To use these on a finished object, mix the resin with the catalyst or hardener very thoroughly and drip or pour the epoxy into the void. Since there will be very little shrinkage, it is not necessary to build the epoxy proud of the surface, especially in shallow voids. A caul of polypropylene or polyethylene plastic works well to hold the epoxy in the void. If the caul is cut slightly larger than the periphery of the void and smoothed on with a credit card or pallet knife, most of the excess fill can be pulled away from the void and cleaned off the surface with alcohol. This helps to minimize the sanding necessary to level the fill.

Applying gentle heat with a hair dryer or heat gun will lower the viscosity of the epoxy, making it flow better, speed up the cure and help remove any bubbles in the mix. Epoxy resin can be colored with dry pigments and compatible pigment stains, mixed with micro balloons, bronzing powders, sawdust, silica and other particulate matter to match many surfaces.

Single-component, ultraviolet curing epoxies are also available. Some will cure well in sunlight, while others might need a more powerful UV source.

Epoxies tend to be tougher and harder than lacquers and varnishes and could be more difficult to sand smooth. But when heat, solvent, scratch and impact resistance are important, they can be very useful.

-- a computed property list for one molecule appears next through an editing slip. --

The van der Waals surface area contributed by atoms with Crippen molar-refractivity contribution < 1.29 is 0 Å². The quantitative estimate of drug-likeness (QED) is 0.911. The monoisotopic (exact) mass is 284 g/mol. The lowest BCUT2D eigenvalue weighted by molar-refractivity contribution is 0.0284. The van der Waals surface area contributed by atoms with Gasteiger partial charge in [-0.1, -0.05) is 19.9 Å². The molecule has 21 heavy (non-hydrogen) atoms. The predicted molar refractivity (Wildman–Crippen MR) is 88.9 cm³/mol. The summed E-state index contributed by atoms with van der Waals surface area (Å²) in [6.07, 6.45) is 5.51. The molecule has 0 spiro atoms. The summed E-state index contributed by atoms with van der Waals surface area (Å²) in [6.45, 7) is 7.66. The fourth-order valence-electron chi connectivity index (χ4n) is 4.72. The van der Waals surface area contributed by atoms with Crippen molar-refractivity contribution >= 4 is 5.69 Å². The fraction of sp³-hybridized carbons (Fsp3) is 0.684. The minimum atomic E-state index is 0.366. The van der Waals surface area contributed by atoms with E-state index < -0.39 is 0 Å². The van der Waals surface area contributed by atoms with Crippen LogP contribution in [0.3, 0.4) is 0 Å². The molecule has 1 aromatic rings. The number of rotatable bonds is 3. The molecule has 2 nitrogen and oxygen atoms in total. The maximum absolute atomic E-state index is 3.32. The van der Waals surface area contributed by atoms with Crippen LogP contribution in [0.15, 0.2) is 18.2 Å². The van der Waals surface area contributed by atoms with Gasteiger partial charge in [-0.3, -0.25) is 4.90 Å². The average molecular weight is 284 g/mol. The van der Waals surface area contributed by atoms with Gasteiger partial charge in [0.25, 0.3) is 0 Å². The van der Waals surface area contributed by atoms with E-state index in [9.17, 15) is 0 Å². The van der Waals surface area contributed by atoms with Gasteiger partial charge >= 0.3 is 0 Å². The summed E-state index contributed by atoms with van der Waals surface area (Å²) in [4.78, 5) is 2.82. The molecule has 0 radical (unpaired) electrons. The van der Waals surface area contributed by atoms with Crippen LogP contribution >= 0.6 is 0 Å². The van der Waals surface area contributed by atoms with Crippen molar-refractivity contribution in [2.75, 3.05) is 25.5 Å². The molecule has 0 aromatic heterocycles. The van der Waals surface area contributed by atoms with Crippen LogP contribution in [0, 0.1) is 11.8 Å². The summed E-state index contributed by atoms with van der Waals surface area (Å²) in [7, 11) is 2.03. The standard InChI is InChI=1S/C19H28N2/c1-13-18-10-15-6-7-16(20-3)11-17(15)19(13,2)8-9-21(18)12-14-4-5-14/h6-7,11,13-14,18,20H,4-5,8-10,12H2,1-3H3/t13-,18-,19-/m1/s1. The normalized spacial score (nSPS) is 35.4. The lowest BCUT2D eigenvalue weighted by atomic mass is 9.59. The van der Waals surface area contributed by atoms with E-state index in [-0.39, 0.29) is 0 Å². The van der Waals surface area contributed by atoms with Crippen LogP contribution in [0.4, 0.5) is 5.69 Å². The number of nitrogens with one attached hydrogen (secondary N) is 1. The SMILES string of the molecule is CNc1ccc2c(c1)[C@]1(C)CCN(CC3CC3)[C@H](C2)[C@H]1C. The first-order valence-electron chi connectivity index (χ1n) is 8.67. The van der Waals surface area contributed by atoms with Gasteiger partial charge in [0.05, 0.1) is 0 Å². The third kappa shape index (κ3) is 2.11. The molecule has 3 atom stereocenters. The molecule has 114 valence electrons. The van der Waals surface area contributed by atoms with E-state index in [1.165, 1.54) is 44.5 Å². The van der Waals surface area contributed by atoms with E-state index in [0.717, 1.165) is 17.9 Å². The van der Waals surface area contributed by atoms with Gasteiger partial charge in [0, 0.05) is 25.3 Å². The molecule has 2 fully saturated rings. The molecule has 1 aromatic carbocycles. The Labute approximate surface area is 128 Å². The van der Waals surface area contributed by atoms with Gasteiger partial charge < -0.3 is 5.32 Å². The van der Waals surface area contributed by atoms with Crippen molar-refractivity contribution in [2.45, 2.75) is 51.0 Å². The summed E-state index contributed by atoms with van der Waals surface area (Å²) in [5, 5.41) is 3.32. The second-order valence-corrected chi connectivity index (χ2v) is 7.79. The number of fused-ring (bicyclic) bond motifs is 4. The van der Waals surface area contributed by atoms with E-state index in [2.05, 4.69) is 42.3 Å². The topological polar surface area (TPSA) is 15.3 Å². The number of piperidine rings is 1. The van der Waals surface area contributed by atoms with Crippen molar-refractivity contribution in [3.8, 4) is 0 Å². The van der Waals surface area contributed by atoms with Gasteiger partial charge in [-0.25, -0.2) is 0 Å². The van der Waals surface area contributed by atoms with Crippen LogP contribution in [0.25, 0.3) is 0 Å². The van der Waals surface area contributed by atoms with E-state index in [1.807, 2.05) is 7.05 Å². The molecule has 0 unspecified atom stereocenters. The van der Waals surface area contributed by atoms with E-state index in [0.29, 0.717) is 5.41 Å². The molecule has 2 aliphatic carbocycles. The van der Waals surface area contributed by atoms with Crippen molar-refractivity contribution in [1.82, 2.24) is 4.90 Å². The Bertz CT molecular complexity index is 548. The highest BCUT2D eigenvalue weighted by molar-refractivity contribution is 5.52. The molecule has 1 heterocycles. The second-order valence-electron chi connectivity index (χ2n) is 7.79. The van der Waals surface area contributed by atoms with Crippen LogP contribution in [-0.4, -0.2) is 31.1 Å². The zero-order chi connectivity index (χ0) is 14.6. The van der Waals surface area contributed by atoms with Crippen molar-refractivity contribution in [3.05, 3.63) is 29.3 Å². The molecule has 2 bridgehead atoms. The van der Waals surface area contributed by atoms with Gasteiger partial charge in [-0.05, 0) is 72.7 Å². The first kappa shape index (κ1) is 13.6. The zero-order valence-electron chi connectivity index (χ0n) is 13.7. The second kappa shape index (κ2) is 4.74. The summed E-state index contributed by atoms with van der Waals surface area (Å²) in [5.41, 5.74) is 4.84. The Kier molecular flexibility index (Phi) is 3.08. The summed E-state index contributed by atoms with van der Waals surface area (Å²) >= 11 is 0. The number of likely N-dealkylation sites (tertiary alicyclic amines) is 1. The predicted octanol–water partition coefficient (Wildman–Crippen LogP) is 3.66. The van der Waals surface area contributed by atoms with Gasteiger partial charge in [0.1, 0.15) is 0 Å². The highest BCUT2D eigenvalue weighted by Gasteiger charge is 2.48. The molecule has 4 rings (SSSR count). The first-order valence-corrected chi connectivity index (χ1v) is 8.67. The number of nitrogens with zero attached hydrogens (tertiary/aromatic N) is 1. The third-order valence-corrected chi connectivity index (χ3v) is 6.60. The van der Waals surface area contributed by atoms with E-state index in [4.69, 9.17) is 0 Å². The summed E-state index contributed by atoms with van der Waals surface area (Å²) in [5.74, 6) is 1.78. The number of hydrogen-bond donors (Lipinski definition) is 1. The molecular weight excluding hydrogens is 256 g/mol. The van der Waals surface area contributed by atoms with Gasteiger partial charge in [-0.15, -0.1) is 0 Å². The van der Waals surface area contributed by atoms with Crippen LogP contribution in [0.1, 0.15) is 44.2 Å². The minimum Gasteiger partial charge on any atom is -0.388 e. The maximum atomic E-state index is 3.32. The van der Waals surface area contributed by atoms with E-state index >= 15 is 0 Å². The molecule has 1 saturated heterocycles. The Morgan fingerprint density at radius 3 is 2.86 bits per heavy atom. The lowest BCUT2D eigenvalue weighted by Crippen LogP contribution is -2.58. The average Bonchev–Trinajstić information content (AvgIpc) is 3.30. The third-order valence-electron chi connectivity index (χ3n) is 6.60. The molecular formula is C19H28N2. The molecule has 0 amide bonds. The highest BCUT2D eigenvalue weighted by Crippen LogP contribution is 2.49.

Polyester resins can also be used for clear or colored fills. They behave much like epoxies, but typically have a somewhat short shelf life and an objectionable odor.

Cyanoacrylate adhesives

Cyanoacrylate adhesives have received mixed reviews since they were introduced to the woodworking world in the 1970s, largely due to their misuse and poorly understood characteristics. Their effectiveness as a fill is due to their solvent-free nature, fast cure time, water clarity and ability to be polished to a high gloss.

The viscosity can vary from water thin to a paste. The water-thin CA can be used to reconsolidate a fractured substrate, such as with fiberboard or particleboard. It can also consolidate fractured coatings. For hairline cracks on a thick, brittle coating like UV-cured polyurethane or polyester, thinned CA can be wicked or forced into a crack.

While there are many different formulations of CA for different uses, most cure when pressed into a thin film in the presence of surface or atmospheric moisture. Higher viscosity CAs can benefit from the use of an accelerator or activator, typically an alkaline liquid, sprayed on one of the surfaces to be bonded, especially when the glue line is not a tight fit.

Because most CAs cure quite hard, it is difficult to sand down a high fill without marring the finish. There are a couple of tricks that make this less of a problem. One is to use a polypropylene caul as described earlier for an epoxy fill. Another is to fill the void as nearly as possible to flush with the surface and then surround the area with a thin tough plastic, such as Mylar shipping tape, to prevent removing too much of the original coating when sanding. For fills on surfaces that are not affected by the solvents used in debonders (acetone, nitromethane, methylene chloride), rub the fill with a hard felt block dampened with the solvent or use the solvent as a lubricant for fine sandpaper.

This article originally appeared in the April 2016 issue.